Written and directed by Jonah Hill, “Mid90s” follows the story of 13-year-old Stevie (Sunny Suljic) and the antics which ensue when he starts hanging out with a group of older skater kids.
In a deeper context, the film looks at a boy struggling with an abusive older brother (Lucas Hedges) and a terrible home life, who’s desperately attempting to find friends to combat the trauma he endures. “Mid90s” takes place against the backdrop of mid-1990s California; the strength of this setting represents the best aspect of the film.
Escapism is key in any movie, and what “Mid90s” offers is a complete recreation of the ‘90s down to every prop and costume piece. The film is consistent in how it captures the world: it’s grungy, raw and not always politically correct, but that’s how the mid ‘90s were.
The soundtrack only enhances the ‘90s feel. Rather than dominate the dialogue, the R&B beats lightly underscore the entire film, providing the general energetic tone. It leaves viewers encapsulated by the skaters’ music taste, yet still able to see the movie as an overall comprehensive depiction of the era.
The film markets itself as a comedy, but the actors’ performances balance it out with genuine moments of drama and agony. The film is holistically believable, which only adds to the purity of the setting and candidness of the characters.
In light of the good, there are some serious flaws with the movie. After rising to prominence in movies such as “Superbad” and “21 Jump Street,” Hill made his directorial debut, and it’s important to keep in mind while seeing this movie. The filmmaking of “Mid90s” is very amateur, with its flaws not relating to the story itself but rather the film’s production.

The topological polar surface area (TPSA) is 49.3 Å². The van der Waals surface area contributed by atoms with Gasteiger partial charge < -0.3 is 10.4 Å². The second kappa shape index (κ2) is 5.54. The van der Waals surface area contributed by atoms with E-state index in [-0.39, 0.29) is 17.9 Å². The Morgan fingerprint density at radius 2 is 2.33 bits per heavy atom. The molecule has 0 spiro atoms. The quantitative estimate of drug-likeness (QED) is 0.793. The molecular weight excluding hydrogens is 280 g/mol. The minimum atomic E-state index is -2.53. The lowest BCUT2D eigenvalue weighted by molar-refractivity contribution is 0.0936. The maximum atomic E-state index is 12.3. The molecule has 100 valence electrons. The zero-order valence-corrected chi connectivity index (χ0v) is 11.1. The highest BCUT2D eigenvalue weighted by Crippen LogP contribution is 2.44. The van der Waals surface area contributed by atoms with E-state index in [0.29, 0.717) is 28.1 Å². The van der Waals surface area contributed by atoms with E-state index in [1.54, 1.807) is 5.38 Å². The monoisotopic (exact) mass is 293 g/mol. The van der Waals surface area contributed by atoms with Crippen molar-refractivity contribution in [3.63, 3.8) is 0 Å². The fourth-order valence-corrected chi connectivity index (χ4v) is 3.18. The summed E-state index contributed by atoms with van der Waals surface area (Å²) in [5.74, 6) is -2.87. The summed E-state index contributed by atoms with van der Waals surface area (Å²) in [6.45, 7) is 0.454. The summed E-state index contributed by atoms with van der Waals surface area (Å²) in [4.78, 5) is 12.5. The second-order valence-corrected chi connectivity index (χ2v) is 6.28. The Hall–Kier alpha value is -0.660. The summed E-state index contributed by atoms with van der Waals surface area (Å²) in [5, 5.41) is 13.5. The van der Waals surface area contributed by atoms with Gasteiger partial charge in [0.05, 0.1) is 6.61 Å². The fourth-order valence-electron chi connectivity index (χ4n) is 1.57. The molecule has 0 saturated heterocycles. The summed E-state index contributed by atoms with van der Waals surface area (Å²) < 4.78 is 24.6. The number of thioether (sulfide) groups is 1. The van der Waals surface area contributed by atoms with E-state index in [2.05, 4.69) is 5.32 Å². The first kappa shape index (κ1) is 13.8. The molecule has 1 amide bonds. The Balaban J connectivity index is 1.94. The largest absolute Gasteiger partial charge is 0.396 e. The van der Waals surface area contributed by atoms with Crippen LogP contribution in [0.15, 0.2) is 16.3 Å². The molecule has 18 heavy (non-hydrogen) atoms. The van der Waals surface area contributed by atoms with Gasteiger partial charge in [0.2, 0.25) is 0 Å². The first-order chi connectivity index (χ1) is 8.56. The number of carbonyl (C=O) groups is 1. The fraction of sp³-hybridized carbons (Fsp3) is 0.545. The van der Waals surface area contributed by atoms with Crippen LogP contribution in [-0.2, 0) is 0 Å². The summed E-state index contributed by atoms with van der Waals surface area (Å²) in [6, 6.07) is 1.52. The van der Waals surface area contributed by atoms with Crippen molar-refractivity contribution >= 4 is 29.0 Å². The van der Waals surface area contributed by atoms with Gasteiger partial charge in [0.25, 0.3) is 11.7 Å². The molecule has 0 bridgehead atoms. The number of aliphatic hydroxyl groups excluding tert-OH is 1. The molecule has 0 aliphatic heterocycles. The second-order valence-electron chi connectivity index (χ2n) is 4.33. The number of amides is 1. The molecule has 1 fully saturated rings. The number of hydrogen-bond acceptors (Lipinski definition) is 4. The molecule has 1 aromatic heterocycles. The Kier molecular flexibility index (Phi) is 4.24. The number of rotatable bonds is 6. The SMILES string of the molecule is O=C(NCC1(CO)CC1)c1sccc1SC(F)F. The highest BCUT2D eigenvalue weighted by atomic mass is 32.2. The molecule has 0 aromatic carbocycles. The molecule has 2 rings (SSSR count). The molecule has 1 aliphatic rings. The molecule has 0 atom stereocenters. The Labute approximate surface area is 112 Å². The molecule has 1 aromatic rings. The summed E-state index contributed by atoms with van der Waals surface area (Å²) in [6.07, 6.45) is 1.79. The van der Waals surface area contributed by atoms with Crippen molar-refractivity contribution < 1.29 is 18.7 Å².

The movie’s pacing is messy, with its exposition being way too long for a film totaling just over 80 minutes. While the scenes are beautiful, the opening act dragged and lacked a sense of usefulness. With so much of the time being spent introducing the storyline and characters, the action of the film felt rushed, while the conclusion didn’t feel totally satisfying since not all plot points were fully addressed.
The film’s cinematography is also hit or miss. Shots are occasionally blurry or out of focus, and while they can add to the rawness of the film, they come across as a mistake in editing rather than style preference.
This film is begging the audience to recognize it’s a low-budget production, and although its honesty is appreciated, there are plenty of filmmaking errors which could’ve been fixed at little to no cost before the movie was released.
Looking for a Blockbuster style flick? This wouldn’t be a good recommendation.
This is for someone looking for an indie coming-of-age movie, and it truly provides one of the better opportunities to see a worthwhile story. If anything, see it for the passion the actors and director put into the film, or for the amazing soundtrack that underlines the tone of the movie. Even if one goes in only expecting those little things, they will come out with much more.
“Mid90s” isn’t just for teenagers or nostalgic adults. It’s one of the few movies that strikes a chord with a broad audience.
Rated R, “Mid90s” is now playing in theaters nationwide.